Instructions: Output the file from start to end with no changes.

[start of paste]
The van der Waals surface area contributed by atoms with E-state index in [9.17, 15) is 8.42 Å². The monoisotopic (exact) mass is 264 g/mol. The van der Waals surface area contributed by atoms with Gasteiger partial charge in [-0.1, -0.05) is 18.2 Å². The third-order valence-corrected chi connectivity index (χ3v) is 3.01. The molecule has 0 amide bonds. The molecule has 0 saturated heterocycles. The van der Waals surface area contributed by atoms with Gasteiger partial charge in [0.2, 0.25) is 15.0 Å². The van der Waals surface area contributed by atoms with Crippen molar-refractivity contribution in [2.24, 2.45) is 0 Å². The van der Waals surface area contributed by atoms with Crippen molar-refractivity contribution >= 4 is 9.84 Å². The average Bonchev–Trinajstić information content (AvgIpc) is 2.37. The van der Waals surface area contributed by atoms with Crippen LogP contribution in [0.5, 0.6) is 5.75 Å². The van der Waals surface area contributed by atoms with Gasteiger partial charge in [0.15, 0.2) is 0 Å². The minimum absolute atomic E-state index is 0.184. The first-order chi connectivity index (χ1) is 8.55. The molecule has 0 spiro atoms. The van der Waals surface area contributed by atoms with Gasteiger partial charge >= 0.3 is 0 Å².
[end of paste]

The van der Waals surface area contributed by atoms with E-state index in [9.17, 15) is 8.42 Å². The monoisotopic (exact) mass is 264 g/mol. The van der Waals surface area contributed by atoms with Gasteiger partial charge in [-0.1, -0.05) is 18.2 Å². The third-order valence-corrected chi connectivity index (χ3v) is 3.01. The molecule has 0 amide bonds. The molecule has 0 saturated heterocycles. The van der Waals surface area contributed by atoms with Gasteiger partial charge in [0.2, 0.25) is 15.0 Å². The van der Waals surface area contributed by atoms with Crippen molar-refractivity contribution in [2.24, 2.45) is 0 Å². The van der Waals surface area contributed by atoms with Crippen molar-refractivity contribution >= 4 is 9.84 Å². The average Bonchev–Trinajstić information content (AvgIpc) is 2.37. The van der Waals surface area contributed by atoms with Crippen LogP contribution in [0.5, 0.6) is 5.75 Å². The van der Waals surface area contributed by atoms with Gasteiger partial charge in [0.15, 0.2) is 0 Å². The minimum absolute atomic E-state index is 0.184. The first-order chi connectivity index (χ1) is 8.55. The molecule has 0 spiro atoms. The van der Waals surface area contributed by atoms with Gasteiger partial charge >= 0.3 is 0 Å².